We are playing hide-and-seek. The boy is seeking, having counted (rather arbitrarily) to twelve, and I have hidden in the laundry, which is really a cupboard, running the width of the bathroom’s back wall. It’s a kind of room within a room, embedded in turn within a sequence of other rooms. I slipped in, gently closing the double doors behind me. Now I stand here in the dark, the washing machine pressed against my hip, the ironing board against my shoulder. The only light is a thin line around the edge of the doors, a strip of illumination in the gloom. I have been here for some time, and I’m thinking about closets.
We don’t talk about closets so much in Australia, at least as items of furniture. It’s all about cupboards here, or wardrobes — closet seems like more of an American usage. In fact the only time that “closet” is really used here at all is in relation to personal secrecy, and that particular hiddenness which comes of hiding one’s sexuality, or more correctly one’s identity in relation to sexuality. Likewise, the decision to disclose one’s sexual identity, the coming out of the closet, the emergence into an open acknowledgement of difference from conventional norms.
I can hear the boy walking around the upstairs rooms, talking to himself as he looks for me: “Is she in my room? No, not here behind the door, not under the bed. Where could she be?” He goes downstairs, his footfalls thudding, and asks B for clues. She says she hasn’t seen me, she’s sure I’m upstairs. He comes thumping back up.
As I stand there in the dimness, waiting, it strikes me that a closet is a terrible hiding place. I am virtually immobilized, squashed among the laundry equipment, a body stacked in this thin, dark, vertical space. Standing there waiting to be found, I’m aware that when I am eventually discovered there will be nowhere for me to flee. I am trapped in the cupboard just as I am concealed by it. When the door opens and the light floods in, I will be equally exposed and enclosed: my hiding place is equally a kind of display case, perhaps even a vitrine, with me there in it, blinking, doomed.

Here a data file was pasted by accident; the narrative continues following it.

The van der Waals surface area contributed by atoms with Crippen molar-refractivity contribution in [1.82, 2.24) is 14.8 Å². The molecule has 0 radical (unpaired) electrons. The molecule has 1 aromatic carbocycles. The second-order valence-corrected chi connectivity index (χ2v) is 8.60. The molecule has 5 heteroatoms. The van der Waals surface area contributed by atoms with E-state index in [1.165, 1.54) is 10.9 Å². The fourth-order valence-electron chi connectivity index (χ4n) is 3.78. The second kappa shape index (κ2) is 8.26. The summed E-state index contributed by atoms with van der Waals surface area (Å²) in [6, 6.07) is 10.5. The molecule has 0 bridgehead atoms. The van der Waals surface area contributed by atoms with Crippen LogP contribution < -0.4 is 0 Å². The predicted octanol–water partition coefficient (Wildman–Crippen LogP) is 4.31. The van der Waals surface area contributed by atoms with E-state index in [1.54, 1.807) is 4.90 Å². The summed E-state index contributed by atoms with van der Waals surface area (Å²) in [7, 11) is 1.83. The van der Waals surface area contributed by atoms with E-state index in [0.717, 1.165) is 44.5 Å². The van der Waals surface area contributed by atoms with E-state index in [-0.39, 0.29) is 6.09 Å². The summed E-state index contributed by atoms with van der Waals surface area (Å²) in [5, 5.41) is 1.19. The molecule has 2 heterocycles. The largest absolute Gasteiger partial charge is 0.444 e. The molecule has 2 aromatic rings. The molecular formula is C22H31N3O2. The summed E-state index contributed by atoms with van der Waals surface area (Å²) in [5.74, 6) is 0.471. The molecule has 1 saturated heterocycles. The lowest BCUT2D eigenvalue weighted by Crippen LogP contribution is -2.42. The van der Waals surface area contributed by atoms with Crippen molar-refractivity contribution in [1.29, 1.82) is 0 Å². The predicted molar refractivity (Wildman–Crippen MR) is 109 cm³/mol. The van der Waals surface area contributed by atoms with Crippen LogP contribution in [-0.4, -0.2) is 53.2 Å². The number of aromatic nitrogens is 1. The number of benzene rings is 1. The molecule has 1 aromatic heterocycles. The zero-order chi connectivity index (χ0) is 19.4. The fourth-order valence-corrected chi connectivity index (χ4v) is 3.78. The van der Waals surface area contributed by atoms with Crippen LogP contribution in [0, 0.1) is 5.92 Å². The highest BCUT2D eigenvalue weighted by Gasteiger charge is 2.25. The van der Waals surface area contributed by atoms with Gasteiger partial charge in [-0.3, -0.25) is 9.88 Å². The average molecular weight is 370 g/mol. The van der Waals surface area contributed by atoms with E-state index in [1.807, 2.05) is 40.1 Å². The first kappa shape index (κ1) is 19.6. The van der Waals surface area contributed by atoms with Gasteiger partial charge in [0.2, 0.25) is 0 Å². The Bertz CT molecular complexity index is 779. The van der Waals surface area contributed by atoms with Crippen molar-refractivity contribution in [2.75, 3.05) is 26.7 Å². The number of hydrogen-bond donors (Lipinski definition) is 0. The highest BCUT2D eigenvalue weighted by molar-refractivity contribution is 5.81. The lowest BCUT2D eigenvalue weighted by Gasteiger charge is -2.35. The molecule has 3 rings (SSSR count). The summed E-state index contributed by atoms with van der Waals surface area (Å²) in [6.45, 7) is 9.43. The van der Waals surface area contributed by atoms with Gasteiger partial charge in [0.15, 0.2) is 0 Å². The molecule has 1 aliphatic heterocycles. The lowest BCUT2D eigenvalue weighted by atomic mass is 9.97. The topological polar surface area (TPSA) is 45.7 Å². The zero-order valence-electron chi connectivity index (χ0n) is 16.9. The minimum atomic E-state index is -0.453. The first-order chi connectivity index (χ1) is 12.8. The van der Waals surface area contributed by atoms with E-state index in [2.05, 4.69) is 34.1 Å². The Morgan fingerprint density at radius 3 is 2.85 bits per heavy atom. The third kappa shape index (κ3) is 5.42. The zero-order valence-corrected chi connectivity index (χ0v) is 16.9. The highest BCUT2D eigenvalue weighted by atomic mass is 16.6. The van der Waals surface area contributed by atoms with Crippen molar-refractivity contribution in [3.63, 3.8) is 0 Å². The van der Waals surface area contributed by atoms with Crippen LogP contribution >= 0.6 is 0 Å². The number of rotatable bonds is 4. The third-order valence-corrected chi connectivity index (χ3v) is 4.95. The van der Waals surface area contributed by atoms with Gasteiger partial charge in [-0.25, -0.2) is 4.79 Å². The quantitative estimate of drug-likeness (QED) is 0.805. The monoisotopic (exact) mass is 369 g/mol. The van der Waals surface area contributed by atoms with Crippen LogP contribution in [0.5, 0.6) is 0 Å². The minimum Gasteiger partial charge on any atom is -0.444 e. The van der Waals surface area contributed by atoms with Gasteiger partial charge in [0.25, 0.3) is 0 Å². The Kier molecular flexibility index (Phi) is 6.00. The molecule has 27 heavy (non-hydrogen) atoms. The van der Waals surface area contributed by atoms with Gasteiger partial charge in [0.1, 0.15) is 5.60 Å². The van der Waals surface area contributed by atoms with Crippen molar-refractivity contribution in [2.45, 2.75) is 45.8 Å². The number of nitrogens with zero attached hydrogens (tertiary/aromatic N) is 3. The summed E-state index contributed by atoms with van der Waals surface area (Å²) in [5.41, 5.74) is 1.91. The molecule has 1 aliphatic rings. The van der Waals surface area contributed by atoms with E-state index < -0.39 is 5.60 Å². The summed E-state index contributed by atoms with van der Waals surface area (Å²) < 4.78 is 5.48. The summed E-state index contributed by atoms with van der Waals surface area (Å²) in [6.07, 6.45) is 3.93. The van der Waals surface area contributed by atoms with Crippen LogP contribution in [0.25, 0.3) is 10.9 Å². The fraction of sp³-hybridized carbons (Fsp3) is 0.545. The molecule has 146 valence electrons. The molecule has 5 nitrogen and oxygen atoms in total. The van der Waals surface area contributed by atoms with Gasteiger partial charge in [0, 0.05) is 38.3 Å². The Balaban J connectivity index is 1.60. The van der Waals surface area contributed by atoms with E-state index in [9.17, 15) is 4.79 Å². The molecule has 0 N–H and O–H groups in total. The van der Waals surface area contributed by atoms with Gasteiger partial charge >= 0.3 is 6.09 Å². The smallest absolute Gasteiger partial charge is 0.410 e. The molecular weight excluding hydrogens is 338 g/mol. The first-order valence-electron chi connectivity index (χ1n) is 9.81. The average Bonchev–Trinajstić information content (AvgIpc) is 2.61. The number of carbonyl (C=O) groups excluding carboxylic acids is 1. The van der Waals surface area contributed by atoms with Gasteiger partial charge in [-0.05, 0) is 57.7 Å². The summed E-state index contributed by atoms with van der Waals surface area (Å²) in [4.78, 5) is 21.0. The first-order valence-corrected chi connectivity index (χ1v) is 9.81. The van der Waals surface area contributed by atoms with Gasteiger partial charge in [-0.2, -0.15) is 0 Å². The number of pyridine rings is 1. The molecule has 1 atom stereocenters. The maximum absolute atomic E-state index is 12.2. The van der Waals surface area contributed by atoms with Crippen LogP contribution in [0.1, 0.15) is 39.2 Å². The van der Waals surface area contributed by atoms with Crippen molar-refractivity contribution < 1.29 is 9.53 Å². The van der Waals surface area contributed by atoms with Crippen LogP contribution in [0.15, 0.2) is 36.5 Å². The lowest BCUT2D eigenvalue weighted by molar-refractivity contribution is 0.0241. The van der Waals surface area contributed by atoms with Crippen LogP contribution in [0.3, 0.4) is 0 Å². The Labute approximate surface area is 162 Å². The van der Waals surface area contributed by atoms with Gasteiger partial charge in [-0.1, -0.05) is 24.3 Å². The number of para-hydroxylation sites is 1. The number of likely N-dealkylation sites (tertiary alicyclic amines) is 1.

It’s impossible not to think of all the others who have been forced to hide, afraid, in such painfully inadequate domestic hiding places. Women hiding from violent men, queers hiding from the law, from persecution, from other violent men. The lover hiding, naked, having been caught in flagrante with a person of the wrong sex, trying to hold off the moment of exposure. Even in this harmless game with the boy there is a shadow of that genuine fear, the panic, the coming danger, the terrible consequences.
The boy is losing patience, I can hear him becoming fretful. He’s still talking to himself: “This is a really hard one! I just don’t know where she is!” I give a little cough. He doesn’t hear. I cough again, louder. Now he’s giggling, coming into the bathroom, but still bemused, it hasn’t occurred to him that I might be in the cupboard, that anyone could be in there.
Of course, the realm of the homosexual was once the realm of the non-procreative. To have sex without the hope or expectation of children meant the embrace of non-biblical pleasure, and was itself a subversive act. But when the queers started having children, which we’re now doing in our droves, we took up a different relationship with the future, and also with the privacy and publicity of our own sexuality.
Because when you’re a queer with a child, you have to come out all the time. To the school receptionist, the dentist, the landlord, the locksmith. When you open the front door for the plumber, you’re also opening the closet. And this happens almost every day, to the extent that it becomes banal. Except, it’s never completely so. There is always a calculation and always a risk, even if it’s slight. There is always a sense of subtle exposure, of effort, of the tiresomeness of having to crack open that closet door, yet again. And the child is often the agent of, or reason for, this outing. He marches up to strangers in the playground and announces, in his reedy voice, “I have two mummies!”
Now, as I wait in the silent dark to be found, I am also waiting to come out. To be outed. By my five year old son.
He opens the other side of the cupboard, the part that opens onto the laundry tub. The light floods in but I wait, keeping up the suspense. Finally he opens my side and there it is — the moment of encounter, the meeting of the hunter and the hunted, the uncanny moment of both recognition and estrangement. He screams, genuine terror mixed with hilarity. I leap out and sweep him up in my arms, laughing.